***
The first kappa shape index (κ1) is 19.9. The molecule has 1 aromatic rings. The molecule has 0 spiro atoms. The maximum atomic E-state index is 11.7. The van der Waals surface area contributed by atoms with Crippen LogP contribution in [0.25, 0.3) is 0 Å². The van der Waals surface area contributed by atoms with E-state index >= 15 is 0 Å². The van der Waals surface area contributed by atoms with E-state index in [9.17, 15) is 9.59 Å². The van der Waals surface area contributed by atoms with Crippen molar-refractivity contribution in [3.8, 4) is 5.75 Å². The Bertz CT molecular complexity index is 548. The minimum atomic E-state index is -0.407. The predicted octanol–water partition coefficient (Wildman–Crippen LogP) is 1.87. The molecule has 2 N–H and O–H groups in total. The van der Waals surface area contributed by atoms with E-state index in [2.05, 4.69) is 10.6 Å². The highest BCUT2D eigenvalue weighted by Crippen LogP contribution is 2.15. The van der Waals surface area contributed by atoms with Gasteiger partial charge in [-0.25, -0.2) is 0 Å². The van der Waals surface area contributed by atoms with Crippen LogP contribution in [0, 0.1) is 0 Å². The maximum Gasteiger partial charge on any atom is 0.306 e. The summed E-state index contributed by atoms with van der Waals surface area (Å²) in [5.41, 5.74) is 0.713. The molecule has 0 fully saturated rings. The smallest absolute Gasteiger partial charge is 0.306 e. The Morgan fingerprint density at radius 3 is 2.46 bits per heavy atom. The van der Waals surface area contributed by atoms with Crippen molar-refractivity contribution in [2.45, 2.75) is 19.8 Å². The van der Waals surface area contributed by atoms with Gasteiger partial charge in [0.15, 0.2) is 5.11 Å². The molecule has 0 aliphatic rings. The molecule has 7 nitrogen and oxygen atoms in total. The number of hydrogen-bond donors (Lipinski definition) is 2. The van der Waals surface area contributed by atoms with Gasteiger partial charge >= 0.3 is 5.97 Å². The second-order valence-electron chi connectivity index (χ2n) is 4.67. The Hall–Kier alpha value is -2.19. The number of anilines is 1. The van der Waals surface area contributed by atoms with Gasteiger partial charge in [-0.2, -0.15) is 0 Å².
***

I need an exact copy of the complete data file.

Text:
The first kappa shape index (κ1) is 19.9. The molecule has 1 aromatic rings. The molecule has 0 spiro atoms. The maximum atomic E-state index is 11.7. The van der Waals surface area contributed by atoms with Crippen LogP contribution in [0.25, 0.3) is 0 Å². The van der Waals surface area contributed by atoms with E-state index >= 15 is 0 Å². The van der Waals surface area contributed by atoms with E-state index in [9.17, 15) is 9.59 Å². The van der Waals surface area contributed by atoms with Crippen molar-refractivity contribution in [3.8, 4) is 5.75 Å². The Bertz CT molecular complexity index is 548. The minimum atomic E-state index is -0.407. The predicted octanol–water partition coefficient (Wildman–Crippen LogP) is 1.87. The molecule has 2 N–H and O–H groups in total. The van der Waals surface area contributed by atoms with E-state index in [2.05, 4.69) is 10.6 Å². The highest BCUT2D eigenvalue weighted by Crippen LogP contribution is 2.15. The van der Waals surface area contributed by atoms with Gasteiger partial charge in [-0.25, -0.2) is 0 Å². The van der Waals surface area contributed by atoms with Crippen LogP contribution in [0, 0.1) is 0 Å². The maximum Gasteiger partial charge on any atom is 0.306 e. The summed E-state index contributed by atoms with van der Waals surface area (Å²) in [5.41, 5.74) is 0.713. The molecule has 0 fully saturated rings. The smallest absolute Gasteiger partial charge is 0.306 e. The Morgan fingerprint density at radius 3 is 2.46 bits per heavy atom. The van der Waals surface area contributed by atoms with Crippen molar-refractivity contribution in [2.45, 2.75) is 19.8 Å². The van der Waals surface area contributed by atoms with Gasteiger partial charge in [0.15, 0.2) is 5.11 Å². The molecule has 0 aliphatic rings. The molecule has 7 nitrogen and oxygen atoms in total. The number of hydrogen-bond donors (Lipinski definition) is 2. The van der Waals surface area contributed by atoms with Gasteiger partial charge >= 0.3 is 5.97 Å². The second-order valence-electron chi connectivity index (χ2n) is 4.67. The Hall–Kier alpha value is -2.19. The number of anilines is 1. The van der Waals surface area contributed by atoms with Gasteiger partial charge in [-0.2, -0.15) is 0 Å².